In such a position there is a strong temptation to avoid new initiatives that call the status quo into question. And teachers who have long harbored doubts about the value of homework feel pressured by those parents who mistakenly believe that a lack of afterschool assignments reflects an insufficient commitment to academic achievement. I’m not sure why some reviewers were so offended. She is bringing up these ideas for consideration and self-reflection, and she provides a lot for us to think about. It definitely makes you re-evaluate your position on homework. Temple University Press,
Permission must be obtained in order to reprint this article in a published work or in order to offer it for sale in any form. Here are some resources that question the conventional assumptions about the subject in an effort to stimulate meaningful thinking and conversation. Maslow – Alive and Well in the Classroom. What philosophy of teaching, what theory of learning, lies behind each assignment? The positive effects of homework are largely mythical. Is it about wrestling with ideas or mindlessly following directions? There is a trend in the US to value homework because it is homework, not for what it can and should do.
Such parents seem to reason that as long as their kids have lots of stuff to do every night, never mind what it is, then learning must be taking place.
Highlights for me were: I liked the introduction of the history of homework over the past decades. Why not make it the exception? How to ensure students complete homework and get adequate time and support.
What is true of education in general is true of homework in particular. Unlearn How We Learned Jun. Kohn has a way of putting rethinkinb right in your face and this author didn’t challenge my thinking too much.
And teachers who have long harbored doubts about the value of homework feel pressured by those parents who mistakenly believe that a lack of afterschool assignments reflects an insufficient commitment to academic achievement.
For Any Stakeholder in Any Education System This book is rethinkiny well written summary that takes a practical point of view regarding choices for homework that purposefully support academic achievement. As the author warns you from being persuaded by research, she uses her own research to persuade you.
This article may be downloaded, reproduced, and distributed without permission as long as each copy includes this notice along with citation information i. It rethonking a straightforward look at equity issues and offers a variety of solutions.
Rethinking Homework – Alfie Kohn
One thing students across all cities, districts, states and countries can all agree on is that homework is a pain in the neck—finally someone has decided to do something about it. RESOURCES We are awash hlmework articles and books that claim homework is beneficial — or simply take the existence or value of homework for granted and merely offer suggestions for how it ought to be assigned, or what techniques parents should use to make children complete it.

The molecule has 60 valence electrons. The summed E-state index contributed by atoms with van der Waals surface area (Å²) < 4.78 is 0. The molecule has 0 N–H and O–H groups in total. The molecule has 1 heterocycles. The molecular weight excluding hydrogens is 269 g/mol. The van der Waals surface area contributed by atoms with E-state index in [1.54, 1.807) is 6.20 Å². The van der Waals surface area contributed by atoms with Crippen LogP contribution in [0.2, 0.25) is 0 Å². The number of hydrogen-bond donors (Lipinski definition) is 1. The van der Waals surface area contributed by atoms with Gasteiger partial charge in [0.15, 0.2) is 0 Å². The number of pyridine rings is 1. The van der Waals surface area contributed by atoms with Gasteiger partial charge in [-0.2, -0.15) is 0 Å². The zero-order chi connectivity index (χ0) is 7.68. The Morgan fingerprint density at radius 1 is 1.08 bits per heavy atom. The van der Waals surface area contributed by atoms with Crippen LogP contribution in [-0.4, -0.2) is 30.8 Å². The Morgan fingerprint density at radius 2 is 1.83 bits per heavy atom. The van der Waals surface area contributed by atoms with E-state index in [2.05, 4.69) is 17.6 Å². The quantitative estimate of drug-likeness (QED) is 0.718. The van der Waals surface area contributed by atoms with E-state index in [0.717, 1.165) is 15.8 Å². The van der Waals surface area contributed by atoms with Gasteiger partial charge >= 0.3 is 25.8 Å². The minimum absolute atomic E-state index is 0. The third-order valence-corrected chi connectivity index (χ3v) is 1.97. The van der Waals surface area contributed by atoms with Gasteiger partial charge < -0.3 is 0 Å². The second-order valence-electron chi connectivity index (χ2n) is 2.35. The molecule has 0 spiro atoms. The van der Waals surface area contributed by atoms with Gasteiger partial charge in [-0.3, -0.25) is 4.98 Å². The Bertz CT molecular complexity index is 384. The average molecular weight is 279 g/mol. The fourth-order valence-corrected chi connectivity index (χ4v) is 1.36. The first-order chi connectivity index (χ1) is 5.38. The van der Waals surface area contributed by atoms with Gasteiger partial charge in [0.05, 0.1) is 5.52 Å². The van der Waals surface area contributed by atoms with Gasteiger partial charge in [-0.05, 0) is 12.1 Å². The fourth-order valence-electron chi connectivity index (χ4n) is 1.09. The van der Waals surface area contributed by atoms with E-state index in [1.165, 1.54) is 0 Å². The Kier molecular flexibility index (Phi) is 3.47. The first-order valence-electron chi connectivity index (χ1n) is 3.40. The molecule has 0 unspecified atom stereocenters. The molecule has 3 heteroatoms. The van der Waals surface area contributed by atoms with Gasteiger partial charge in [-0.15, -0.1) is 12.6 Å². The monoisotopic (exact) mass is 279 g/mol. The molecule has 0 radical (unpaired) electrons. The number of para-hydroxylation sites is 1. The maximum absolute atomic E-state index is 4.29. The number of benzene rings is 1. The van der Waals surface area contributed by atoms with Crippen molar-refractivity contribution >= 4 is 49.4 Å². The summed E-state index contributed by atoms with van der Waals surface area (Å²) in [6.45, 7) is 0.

Too many eighth graders spend their evenings inching their way through dull, overstuffed, committee-written textbooks, one chapter at a time. By the end of her book, Vatterott explains that homework reform can be a catalyst for total school reform, kkhn well as drive future reform of assessment, curriculum, and instructional practices, but that it faces serious roadblocks from parents, teachers, or administrators clinging to outdated beliefs or habits.
Ask teachers who are reluctant to rethink their long-standing reliance on traditional homework to homeeork what happens if, during a given week or curriculum unit, they tried assigning none. Jun 26, Reghinking Landesman rated it it was amazing Shelves: I felt like this work just brushed the surface. Kohn lectures widely at universities and to school faculties, parent groups, and corporations. More homework is being piled on children despite the absence of its value.
Rethinking Homework: Best Practices That Support Diverse Needs by Cathy Vatterott
Aug 11, Sasha Albrecht rated it really liked it. A thought provoking work.
Chapter one said that assigning homework is bad because it assumes that the parents are incapable of providing good educational lessons at home, but later in the book it says that teachers can’t assume parents can provide ANY rethinkkng at all as far as homework is concerned.
At the high school level, the correlation is weak and tends to disappear when more sophisticated statistical measures are applied.
The book helped bring up some areas that I myself was a lazy thinker on: Surely anyone who believes that homework is beneficial should be willing to test that assumption by investigating the consequences of its absence. It leaves a lot of room for discussion and rethinking.
Such parents seem to homewlrk that as long as their kids have lots of stuff to do every night, never mind what it is, then learning must be taking place. I highly recommend that every parent, teacher, and administrator reads this book.
Do students find that homework really is useful? Great reminder that the homework we do at home with our kids is a window into their learning experience and that we should take the time to understand the child, the current year’s teacher, and the work that is coming home.
The other very important point that Vatterott makes is that differentiation is key to homework that supports learning. I’m glad I read this book; it gave me some insight into my own instructional practices and has pushed me to rethink my own teaching policies.